The Mole Diaries: Dreux
This article was written by Jessica Wells from The University of Oxford, published on 7th May 2015 and has been read 4267 times.
Jessi Wells studies French and History at the University of Oxford and is spending her year abroad working as a language assistant at the lyceé Edouard Branly in Dreux, France. This is her guide to the area of France that's just as attractive as Paris...
Tell a French person you live in Dreux, and their response will be either, “Dreux? Never heard of it…” or “Dreux…that’s good for shisha, right?” The town doesn’t exactly have a sparkling reputation, but there’s far more there to keep you occupied than you might think. And with Paris and Chartres ‘on the doorstep’, it’s actually a pretty good place to spend a year abroad!
If you’re coming to live in Dreux, it’s most likely that you’ll be doing so as a Language Assistant. In this case, your school will probably provide you with accommodation – you might not even have to pay rent.
The hôtel Le Beffroi is a good choice for when people come to stay: friendly staff and a magnificent buffet breakfast!
Dreux is relatively easy to get to from the UK, and the fact that it is so close to Paris makes travelling elsewhere fairly simple.
There are a number of transport options:
The Transbeauce is the quickest way to get to Chartres and Orléans (just be sure not to miss the last bus back at night). There is also a well-developed and relatively cheap bus network within the Agglo du Pays de Dreux itself.
The Transilien N runs directly from Dreux to Paris, taking just over an hour.
Dreux isn’t that big…!
In France, food is always a major consideration! Some of the best places to eat in Dreux are:
Le Market Pub
Relatively expensive, but definitely worth it for their gourmet burgers and tarte tatin, which are sublime. A friend’s parents commented that they had their best meal in Europe in this restaurant!
Ristorante Caffe’ Dante
For fabulous Italian food (the desserts are particularly good). Easy to find, too, due to its convenient location on the Grande Rue Maurice Viollette.
A friendly, noisy, welcoming pizzeria, with live music on a Thursday evening. It’s off the high street, but definitely worth a visit!
A hidden gem, located just off the Place Métézeau: €6 for an enormous plate of burger and chips at almost any time of day, with very friendly service to match.
Huge portions of chicken and chips – beats McDonald’s any day!
4. Things to do
It won’t take you long to explore the centre of Dreux, but there are lots of ‘hidden gems’:
La Chapelle Royale
Make this a priority! As the burial place of French royalty, the chapelle is Dreux’s major claim to fame. It’s closed from October until April, so make sure you find time to visit in the summer months (though masses are held on various occasions throughout the year, and are worth attending whether you’re religious or not). On the theme of religion, it’s also worth having a look inside the église Saint-Pierre, Dreux’s very own thirteenth-century church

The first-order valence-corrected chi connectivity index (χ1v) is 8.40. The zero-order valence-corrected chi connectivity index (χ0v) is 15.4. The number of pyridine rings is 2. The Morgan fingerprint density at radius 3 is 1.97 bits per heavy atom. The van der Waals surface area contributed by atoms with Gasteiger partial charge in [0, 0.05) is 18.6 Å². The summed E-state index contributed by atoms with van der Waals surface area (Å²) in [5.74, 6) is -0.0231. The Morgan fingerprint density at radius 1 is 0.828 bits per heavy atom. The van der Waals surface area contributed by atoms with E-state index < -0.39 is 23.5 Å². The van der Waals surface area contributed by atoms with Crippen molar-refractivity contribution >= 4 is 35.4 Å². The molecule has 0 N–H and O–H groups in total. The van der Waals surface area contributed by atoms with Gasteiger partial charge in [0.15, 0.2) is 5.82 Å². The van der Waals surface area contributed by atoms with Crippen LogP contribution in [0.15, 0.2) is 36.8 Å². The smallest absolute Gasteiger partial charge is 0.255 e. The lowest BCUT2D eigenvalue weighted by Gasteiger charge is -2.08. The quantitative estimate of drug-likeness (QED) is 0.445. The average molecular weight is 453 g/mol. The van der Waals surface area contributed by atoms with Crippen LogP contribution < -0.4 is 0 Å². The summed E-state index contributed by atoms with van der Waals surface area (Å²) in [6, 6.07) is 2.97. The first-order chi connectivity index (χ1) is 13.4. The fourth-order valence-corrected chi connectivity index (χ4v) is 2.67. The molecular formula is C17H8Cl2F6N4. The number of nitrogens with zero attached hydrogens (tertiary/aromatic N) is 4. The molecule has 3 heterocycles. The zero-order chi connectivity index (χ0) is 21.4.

Dreux is home to a number of museums: the Musée d’Art et d’Histoire is definitely worth a visit, as is the Ecomusée des Vignerons et Artisans du Drouais – the guides are very enthusiastic, so allow at least two hours for a tour! The Montulé Maison des Arts puts on various exhibitions throughout the year, as well as offering weekend stages in drawing, sculpture and mosaic
For ‘people with free time’! In practice, this means that most of its members are retired; but getting involved in activities at the Cercle Laïque – from cooking to singing to yoga – is a great way to meet new people and find a new hobby
Festivals and events
Dreux has a rich cultural calendar: from the foire Saint-Denis to the Carnaval des Flambarts, there is almost always something going on. The Téléthon Loto is also a major event for a great cause, though prepare yourself for six hours of bingo calling and sandwich-eating…
Joining a salles de sport is probably the best way to make friends in Dreux (or at least friends under the age of fifty)! FanTonic puts on a range of classes; the instructors are friendly and professional. It’s possible to get involved in basketball, dance and even martial arts at the cultural centres and other gyms
5. Day trips
If you get bored of Dreux (admittedly, there’s not much to do in the evenings), there are plenty of other nearby towns which are worth a visit:
I don’t think I need to elaborate on this one! Versailles is also on the train line between Dreux and Paris, though it’s best to visit the château in the spring.
Easily accessible by bus (it costs less than €4), Chartres is the closest ‘big town’. There’s plenty to explore: shopping, museums, the famous cathedral…
A fifteen-minute train ride from Dreux. It won’t take you longer than half a day to explore, but the church is beautiful (and the nearby crêperie fantastic).
A bit trickier to get to, but well worth the trip for its gorgeous château.
Maintenon and Anet
Smaller ‘château towns’ to visit on a free afternoon.
It may not be Paris or the south, but Dreux has its own charm. People are friendly and welcoming, and will very rarely speak to you in English. It’s a town which will really come to feel like home!
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